January Garden Calendar

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Plants in Flower & Plants of Interest

  • Witch hazel, Daphne odora, Hellebores, hollies, Pyracantha, Washington Hawthorne
  • Indoors: Amaryllis, Cyclamen, Poinsettia

image of Washington Hawthorne

Washington Hawthorne

image of hellebore

Hellebore sp.

image of a red pearl Amaryllis

Red Pearl Amaryllis

image of Cyclamen



  • Use wood ashes on your vegetable garden, bulb beds, and non-acid loving plants if the pH of the soil is below 6.0


  • Plant asparagus crowns from mid-Jan to mid-March (late winter) when soil is dry enough to work and after the chance of a hard freeze has passed


  • Prune broken and undesired limbs on your shade trees
  • Remove “weed” or undesirable trees from your landscape

Lawn Care

  • Mulch tree leaves in the yard or collect to place around the base of your trees or in your flower beds
  • Slow-release fertilizers may be applied on cool-season lawns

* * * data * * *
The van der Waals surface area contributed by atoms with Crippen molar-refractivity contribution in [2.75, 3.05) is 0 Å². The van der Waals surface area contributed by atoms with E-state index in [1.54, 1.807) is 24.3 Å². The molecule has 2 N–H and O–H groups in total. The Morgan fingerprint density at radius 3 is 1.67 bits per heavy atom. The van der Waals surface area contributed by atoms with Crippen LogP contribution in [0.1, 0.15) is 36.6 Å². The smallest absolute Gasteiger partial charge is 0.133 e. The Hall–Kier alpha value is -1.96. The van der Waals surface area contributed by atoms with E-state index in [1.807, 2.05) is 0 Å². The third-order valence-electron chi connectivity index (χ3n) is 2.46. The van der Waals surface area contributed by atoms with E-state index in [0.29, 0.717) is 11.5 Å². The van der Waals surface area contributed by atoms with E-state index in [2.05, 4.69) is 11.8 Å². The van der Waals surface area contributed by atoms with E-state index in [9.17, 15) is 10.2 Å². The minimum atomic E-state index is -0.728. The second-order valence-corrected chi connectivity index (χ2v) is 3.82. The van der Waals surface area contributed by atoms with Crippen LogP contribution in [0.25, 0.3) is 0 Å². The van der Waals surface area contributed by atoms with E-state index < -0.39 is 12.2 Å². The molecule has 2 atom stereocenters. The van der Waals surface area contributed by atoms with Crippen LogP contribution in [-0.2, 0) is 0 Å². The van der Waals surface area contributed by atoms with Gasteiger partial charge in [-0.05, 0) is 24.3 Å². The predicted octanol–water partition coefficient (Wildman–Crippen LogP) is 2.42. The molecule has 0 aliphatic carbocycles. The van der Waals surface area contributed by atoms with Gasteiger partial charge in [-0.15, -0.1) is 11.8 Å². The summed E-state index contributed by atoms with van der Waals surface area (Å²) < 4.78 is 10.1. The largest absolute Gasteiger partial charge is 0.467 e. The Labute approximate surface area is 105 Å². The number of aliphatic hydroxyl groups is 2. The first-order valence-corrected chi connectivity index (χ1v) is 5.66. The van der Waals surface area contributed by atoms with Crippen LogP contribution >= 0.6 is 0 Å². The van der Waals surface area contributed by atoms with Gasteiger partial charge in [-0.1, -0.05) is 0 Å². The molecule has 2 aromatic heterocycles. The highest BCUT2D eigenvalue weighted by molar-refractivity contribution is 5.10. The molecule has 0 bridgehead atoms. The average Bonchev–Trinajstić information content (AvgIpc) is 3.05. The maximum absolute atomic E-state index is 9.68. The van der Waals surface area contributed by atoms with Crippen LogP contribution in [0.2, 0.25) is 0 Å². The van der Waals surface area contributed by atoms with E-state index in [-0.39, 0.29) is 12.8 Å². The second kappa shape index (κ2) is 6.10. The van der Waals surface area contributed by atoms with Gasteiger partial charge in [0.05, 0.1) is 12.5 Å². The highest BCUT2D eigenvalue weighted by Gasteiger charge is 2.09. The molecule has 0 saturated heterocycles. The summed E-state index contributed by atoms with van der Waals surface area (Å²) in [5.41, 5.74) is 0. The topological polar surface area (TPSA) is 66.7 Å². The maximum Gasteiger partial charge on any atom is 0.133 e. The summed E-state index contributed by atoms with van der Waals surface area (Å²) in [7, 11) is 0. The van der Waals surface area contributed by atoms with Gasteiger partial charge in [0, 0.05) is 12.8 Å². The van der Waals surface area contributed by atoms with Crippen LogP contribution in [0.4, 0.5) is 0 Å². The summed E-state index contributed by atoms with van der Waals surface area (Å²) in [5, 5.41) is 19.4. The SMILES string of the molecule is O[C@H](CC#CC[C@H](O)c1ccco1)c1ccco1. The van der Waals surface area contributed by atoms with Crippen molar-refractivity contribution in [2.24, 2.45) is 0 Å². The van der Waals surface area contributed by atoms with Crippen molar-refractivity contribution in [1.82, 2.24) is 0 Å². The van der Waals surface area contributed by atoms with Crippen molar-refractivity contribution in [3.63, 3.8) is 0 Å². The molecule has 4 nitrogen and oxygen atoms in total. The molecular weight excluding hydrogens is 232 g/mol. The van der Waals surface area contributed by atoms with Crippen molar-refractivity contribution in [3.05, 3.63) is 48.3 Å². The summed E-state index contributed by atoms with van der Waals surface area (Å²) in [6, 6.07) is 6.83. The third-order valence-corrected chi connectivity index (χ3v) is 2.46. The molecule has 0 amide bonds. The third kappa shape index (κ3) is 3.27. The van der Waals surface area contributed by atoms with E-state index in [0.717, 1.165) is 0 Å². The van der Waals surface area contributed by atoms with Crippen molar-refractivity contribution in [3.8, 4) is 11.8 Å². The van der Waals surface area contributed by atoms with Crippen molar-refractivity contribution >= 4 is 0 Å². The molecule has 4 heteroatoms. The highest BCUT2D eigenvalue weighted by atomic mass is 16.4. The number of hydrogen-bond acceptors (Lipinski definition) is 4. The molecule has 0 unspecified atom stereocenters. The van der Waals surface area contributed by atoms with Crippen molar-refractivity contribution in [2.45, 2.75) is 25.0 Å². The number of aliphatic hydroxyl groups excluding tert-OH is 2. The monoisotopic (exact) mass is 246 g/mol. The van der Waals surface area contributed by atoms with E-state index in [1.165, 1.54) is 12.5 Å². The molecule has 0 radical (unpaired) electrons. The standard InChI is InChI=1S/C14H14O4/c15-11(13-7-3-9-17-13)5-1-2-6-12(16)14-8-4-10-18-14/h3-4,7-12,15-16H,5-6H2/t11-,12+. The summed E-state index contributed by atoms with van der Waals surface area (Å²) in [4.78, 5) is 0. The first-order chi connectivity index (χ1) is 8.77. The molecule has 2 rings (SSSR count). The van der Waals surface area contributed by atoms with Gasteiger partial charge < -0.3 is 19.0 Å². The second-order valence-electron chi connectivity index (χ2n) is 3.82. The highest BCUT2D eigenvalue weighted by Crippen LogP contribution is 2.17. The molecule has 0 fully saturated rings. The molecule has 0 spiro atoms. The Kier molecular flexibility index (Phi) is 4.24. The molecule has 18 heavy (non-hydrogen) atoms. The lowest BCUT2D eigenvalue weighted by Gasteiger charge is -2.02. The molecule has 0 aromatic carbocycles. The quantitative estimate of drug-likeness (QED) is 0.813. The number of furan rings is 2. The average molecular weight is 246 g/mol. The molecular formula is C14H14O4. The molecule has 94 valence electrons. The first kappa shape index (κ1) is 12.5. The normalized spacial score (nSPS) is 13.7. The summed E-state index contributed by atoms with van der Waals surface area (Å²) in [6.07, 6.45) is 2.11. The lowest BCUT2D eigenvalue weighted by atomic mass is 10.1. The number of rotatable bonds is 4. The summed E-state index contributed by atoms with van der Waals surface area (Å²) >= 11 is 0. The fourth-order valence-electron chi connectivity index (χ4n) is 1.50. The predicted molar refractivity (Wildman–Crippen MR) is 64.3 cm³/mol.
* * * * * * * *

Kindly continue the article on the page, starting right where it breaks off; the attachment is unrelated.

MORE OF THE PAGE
• Keep an eye on winter annual weeds like henbit, chickweed, and hairy bittercress (now thru early spring)
  • Spray on warmer days when temperatures are above 55°F
    • Herbicides containing dicamba, 2,4-D, MCPP usually work for tall fescue lawns, but be sure to check the label for proper application method and rate, timing, and target weed and lawn species to make sure that product is right for the job
    • Many weeds are tough to control and may need multiple applications in 10 to 14-day intervals, depending on the product

image of Henbit


image of deadnettle


image of chickweed


image of Hairy bittercress

Hairy bittercress


  • Hardwood cuttings of many landscape plants like forsythia (yellow bells), flowering quince, weigela, crape myrtle, juniper, spirea and hydrangea can be taken this month.

Specific Chores

  • Care for holiday house plants like poinsettia, amaryllis, Christmas cactus, gloxinia and cyclamen.
  • Order fruit trees and small fruit for a mid-March planting. Call your Extension office to place an order through our spring plant sale!
  • Contact the Extension Center to find out the recommended small fruit varieties.
  • Study your landscape to see what additions or improvements can be made this spring.
  • Visit your local Extension Center for landscape and garden information.
  • Prepare a spot in the vegetable garden for early spring vegetables like English peas, cabbage, carrots, onions, Irish potatoes, radishes, rutabagas, spinach and turnips.
  • Study your seed catalogs and check for the All-American Selections of flowers and vegetables.